The History of Horrorcore Rap
But for some reason there's always been a challenge with properly tracking the dark corner of the music known as horrorcore. The blackest sheep of the hip-hop family tree, a proper history of horrorcore has always been hindered by both the divisiveness within its fanbase, as well as so many of the oft-attributed pioneers not wanting to take credit for it.
So, why has horrorcore carried such a
Early '80s rap music lent itself well to elements of films and pop culture touchstones. And so if we're talking the strictest of terms here, perhaps the first instance of proto-horrorcore could be Jimmy Spicer's 1980 single "Adventures of Super Rhyme."
A substantial part of the 15-minute long track consists of Spicer telling broadcaster Howard Cosell about the time he met Dracula.
From there also came groups like Dr. Jeckyll and Mr. Hyde who, while not overly demonic, used the spooky fun of horror imagery in their aesthetic, as well as tracks like Dana Dane's "Nightmares" which shifted rap narratives into more frightening dimensions.
By the late '80s, this resulted in the more haunting narratives becoming commercially viable. In 1988, DJ Jazzy Jeff and the Fresh Prince released "A Nightmare on My Street," an unauthorized hip-hop take on Freddy Krueger, followed later that year by the completely authorized A Nightmare On Elm Street 4: Dream Warriors soundtrack cut "Are You Ready for Freddy" by the Fat Boys, which boasted a rapping Robert Englund.
But while these were both relatively friendly frights, in other parts of the country, things got quite dark. That same year, Prince Johnny C's group Ghetto Boys' (this was how the group's name was spelled before Scarface and Willie D) recorded "Assassins" for their debut album Making Trouble. A brutal Tales From the Crypt-style series of horrific narratives, it became a signature song for the group, later remade by the group's new line-up.
On the other side of the country at this time was 16-year-old Detroit-based Esham, whose landmark 1989 Boomin' Words From Hell album used the metaphor of the Motor City to represent the pit of eternal damnation.
Esham's influence on midwest hip-hop cannot be overstated. Along with inspiring the more macabre elements that would go on to inspire several generations of horrorcore artists, his independent DIY-approach is rivaled only by Too $hort, E-40 and Master P in terms of building an independent empire.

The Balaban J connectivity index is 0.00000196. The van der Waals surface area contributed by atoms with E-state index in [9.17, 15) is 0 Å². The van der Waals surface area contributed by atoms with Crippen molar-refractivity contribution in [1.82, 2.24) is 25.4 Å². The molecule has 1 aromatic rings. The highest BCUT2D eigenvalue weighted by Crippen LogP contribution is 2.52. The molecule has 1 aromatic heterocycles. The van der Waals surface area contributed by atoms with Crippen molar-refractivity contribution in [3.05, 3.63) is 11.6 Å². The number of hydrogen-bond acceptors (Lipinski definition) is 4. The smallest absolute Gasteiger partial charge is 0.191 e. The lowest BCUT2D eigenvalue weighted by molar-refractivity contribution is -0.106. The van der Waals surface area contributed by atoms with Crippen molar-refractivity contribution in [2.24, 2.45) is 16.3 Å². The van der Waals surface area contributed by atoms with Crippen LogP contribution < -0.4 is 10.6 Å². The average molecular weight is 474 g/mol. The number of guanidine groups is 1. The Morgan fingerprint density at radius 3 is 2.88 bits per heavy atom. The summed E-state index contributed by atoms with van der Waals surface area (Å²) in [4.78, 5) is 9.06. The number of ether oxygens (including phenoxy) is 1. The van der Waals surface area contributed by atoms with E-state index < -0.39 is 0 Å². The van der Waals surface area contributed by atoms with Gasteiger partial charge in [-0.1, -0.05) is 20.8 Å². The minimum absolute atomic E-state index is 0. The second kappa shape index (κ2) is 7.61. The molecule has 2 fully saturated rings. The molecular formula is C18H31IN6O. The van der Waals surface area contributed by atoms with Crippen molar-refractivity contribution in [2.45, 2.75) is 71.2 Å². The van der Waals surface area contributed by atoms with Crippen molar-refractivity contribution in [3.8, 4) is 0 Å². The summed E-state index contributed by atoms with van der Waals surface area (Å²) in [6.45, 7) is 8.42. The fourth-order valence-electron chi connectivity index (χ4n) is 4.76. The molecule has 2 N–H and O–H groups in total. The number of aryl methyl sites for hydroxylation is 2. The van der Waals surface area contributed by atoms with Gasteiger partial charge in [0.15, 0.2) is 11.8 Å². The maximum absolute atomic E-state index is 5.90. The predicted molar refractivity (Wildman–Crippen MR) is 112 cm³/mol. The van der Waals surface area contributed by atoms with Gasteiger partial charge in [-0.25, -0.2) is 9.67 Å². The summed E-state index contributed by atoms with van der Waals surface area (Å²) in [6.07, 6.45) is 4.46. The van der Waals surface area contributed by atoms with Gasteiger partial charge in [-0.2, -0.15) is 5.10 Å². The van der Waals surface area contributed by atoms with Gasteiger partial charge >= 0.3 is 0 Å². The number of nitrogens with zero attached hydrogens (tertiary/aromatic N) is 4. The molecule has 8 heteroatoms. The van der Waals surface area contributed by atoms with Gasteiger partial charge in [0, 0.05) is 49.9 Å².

Of course, Esham completely and utterly rejected the term horrorcore. He claims he makes "acid rap," differentiated by its usage of rock elements and more unsettling imagery as metaphors for real life horrors (as opposed to Horrorcore's more fantastical elements).
Another artist who similarly rejects horrorcore branding is Kool Keith, who, among other things, pioneered brutally killing MCs in-between the absurd chaos of everything else on Ultramagnetic MCs' 1988 debut Critical Beatdown. He would become frustrated with the title being thrown at his work from "Poppa Large" to Dr. Octagon.
On 1997's Sex Style he said he wasn't horrorcore, but "pornocore." Esham and Keith would later work together in 2001 on some of their strongest full-lengths: Esham's Tongues and Keith's Spankmaster.
The first use we could find of the actual term "Horrorcore" was Santa Ana, California, group KMC's 1991 album Three Men With the Power of Ten.
The group, whose name stands for Kaotic Minds Curruptin, released the album on Priority Records. The word slowly began popping up more along the West coast among fellow horror minded groups like Los Angeles' Insane Poetry who, prior to that time, was referring to their brand of sinister rap as "Terrifying Style," as well as Sacramento's Brotha Lynch Hung.
With the popularity of gangsta rap, perhaps label bigwigs thought horrorcore could be the next big thing.